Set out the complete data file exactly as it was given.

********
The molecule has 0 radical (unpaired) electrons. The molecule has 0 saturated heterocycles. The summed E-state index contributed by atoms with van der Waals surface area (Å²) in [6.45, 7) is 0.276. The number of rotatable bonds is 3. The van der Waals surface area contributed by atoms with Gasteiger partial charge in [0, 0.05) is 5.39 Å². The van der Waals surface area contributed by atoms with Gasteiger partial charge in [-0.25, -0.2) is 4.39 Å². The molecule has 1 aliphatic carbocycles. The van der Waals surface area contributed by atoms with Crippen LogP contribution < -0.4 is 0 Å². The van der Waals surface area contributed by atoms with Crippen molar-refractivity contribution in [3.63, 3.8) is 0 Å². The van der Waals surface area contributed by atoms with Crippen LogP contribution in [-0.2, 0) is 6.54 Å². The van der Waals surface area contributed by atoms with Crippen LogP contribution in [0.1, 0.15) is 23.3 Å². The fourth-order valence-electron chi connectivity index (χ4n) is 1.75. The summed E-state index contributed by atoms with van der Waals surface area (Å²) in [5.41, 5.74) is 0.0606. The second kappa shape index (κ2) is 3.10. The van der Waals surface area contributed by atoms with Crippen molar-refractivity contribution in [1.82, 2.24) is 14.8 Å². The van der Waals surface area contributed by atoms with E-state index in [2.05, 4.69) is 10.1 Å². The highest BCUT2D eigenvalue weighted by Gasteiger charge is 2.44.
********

The molecule has 0 radical (unpaired) electrons. The molecule has 0 saturated heterocycles. The summed E-state index contributed by atoms with van der Waals surface area (Å²) in [6.45, 7) is 0.276. The number of rotatable bonds is 3. The van der Waals surface area contributed by atoms with Gasteiger partial charge in [0, 0.05) is 5.39 Å². The van der Waals surface area contributed by atoms with Gasteiger partial charge in [-0.25, -0.2) is 4.39 Å². The molecule has 1 aliphatic carbocycles. The van der Waals surface area contributed by atoms with Crippen LogP contribution < -0.4 is 0 Å². The van der Waals surface area contributed by atoms with Crippen molar-refractivity contribution in [3.63, 3.8) is 0 Å². The van der Waals surface area contributed by atoms with Crippen LogP contribution in [-0.2, 0) is 6.54 Å². The van der Waals surface area contributed by atoms with Crippen LogP contribution in [0.1, 0.15) is 23.3 Å². The fourth-order valence-electron chi connectivity index (χ4n) is 1.75. The summed E-state index contributed by atoms with van der Waals surface area (Å²) in [5.41, 5.74) is 0.0606. The second kappa shape index (κ2) is 3.10. The van der Waals surface area contributed by atoms with Crippen molar-refractivity contribution in [1.82, 2.24) is 14.8 Å². The van der Waals surface area contributed by atoms with E-state index in [2.05, 4.69) is 10.1 Å². The highest BCUT2D eigenvalue weighted by Gasteiger charge is 2.44.